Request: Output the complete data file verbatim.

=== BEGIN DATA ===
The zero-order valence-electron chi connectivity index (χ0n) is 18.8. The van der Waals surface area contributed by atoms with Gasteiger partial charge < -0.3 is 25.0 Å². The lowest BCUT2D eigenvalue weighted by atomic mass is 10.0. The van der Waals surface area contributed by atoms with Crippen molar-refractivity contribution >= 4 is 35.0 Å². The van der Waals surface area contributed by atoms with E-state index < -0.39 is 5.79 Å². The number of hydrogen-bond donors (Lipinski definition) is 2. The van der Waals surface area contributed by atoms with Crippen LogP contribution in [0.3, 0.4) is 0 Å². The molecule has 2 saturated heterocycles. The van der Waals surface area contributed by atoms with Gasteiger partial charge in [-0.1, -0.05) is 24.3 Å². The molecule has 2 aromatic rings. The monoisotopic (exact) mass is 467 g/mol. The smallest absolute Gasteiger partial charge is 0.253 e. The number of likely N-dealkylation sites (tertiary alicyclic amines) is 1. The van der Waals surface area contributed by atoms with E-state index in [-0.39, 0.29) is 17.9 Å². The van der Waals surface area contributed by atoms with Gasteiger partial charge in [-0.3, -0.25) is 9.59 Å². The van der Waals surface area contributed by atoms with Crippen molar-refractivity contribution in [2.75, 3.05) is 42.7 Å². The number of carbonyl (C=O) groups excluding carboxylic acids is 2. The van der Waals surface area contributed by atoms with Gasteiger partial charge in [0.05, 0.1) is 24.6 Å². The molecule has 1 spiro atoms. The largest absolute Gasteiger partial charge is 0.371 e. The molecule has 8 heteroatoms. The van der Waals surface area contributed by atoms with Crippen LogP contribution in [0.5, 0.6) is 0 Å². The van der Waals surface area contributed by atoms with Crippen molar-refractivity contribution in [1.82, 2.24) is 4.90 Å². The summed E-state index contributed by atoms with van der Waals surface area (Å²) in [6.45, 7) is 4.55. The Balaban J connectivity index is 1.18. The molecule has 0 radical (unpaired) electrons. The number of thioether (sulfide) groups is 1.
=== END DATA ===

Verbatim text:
The zero-order valence-electron chi connectivity index (χ0n) is 18.8. The van der Waals surface area contributed by atoms with Gasteiger partial charge < -0.3 is 25.0 Å². The lowest BCUT2D eigenvalue weighted by atomic mass is 10.0. The van der Waals surface area contributed by atoms with Crippen molar-refractivity contribution >= 4 is 35.0 Å². The van der Waals surface area contributed by atoms with E-state index < -0.39 is 5.79 Å². The number of hydrogen-bond donors (Lipinski definition) is 2. The van der Waals surface area contributed by atoms with Crippen LogP contribution in [0.3, 0.4) is 0 Å². The molecule has 2 saturated heterocycles. The van der Waals surface area contributed by atoms with Gasteiger partial charge in [-0.1, -0.05) is 24.3 Å². The molecule has 2 aromatic rings. The monoisotopic (exact) mass is 467 g/mol. The smallest absolute Gasteiger partial charge is 0.253 e. The number of likely N-dealkylation sites (tertiary alicyclic amines) is 1. The van der Waals surface area contributed by atoms with E-state index in [-0.39, 0.29) is 17.9 Å². The van der Waals surface area contributed by atoms with Gasteiger partial charge in [-0.3, -0.25) is 9.59 Å². The van der Waals surface area contributed by atoms with Crippen molar-refractivity contribution in [2.75, 3.05) is 42.7 Å². The number of carbonyl (C=O) groups excluding carboxylic acids is 2. The van der Waals surface area contributed by atoms with Gasteiger partial charge in [0.05, 0.1) is 24.6 Å². The molecule has 1 spiro atoms. The largest absolute Gasteiger partial charge is 0.371 e. The molecule has 8 heteroatoms. The van der Waals surface area contributed by atoms with Crippen LogP contribution in [0.5, 0.6) is 0 Å². The van der Waals surface area contributed by atoms with Crippen molar-refractivity contribution in [1.82, 2.24) is 4.90 Å². The summed E-state index contributed by atoms with van der Waals surface area (Å²) in [6.45, 7) is 4.55. The Balaban J connectivity index is 1.18. The molecule has 0 radical (unpaired) electrons. The number of thioether (sulfide) groups is 1.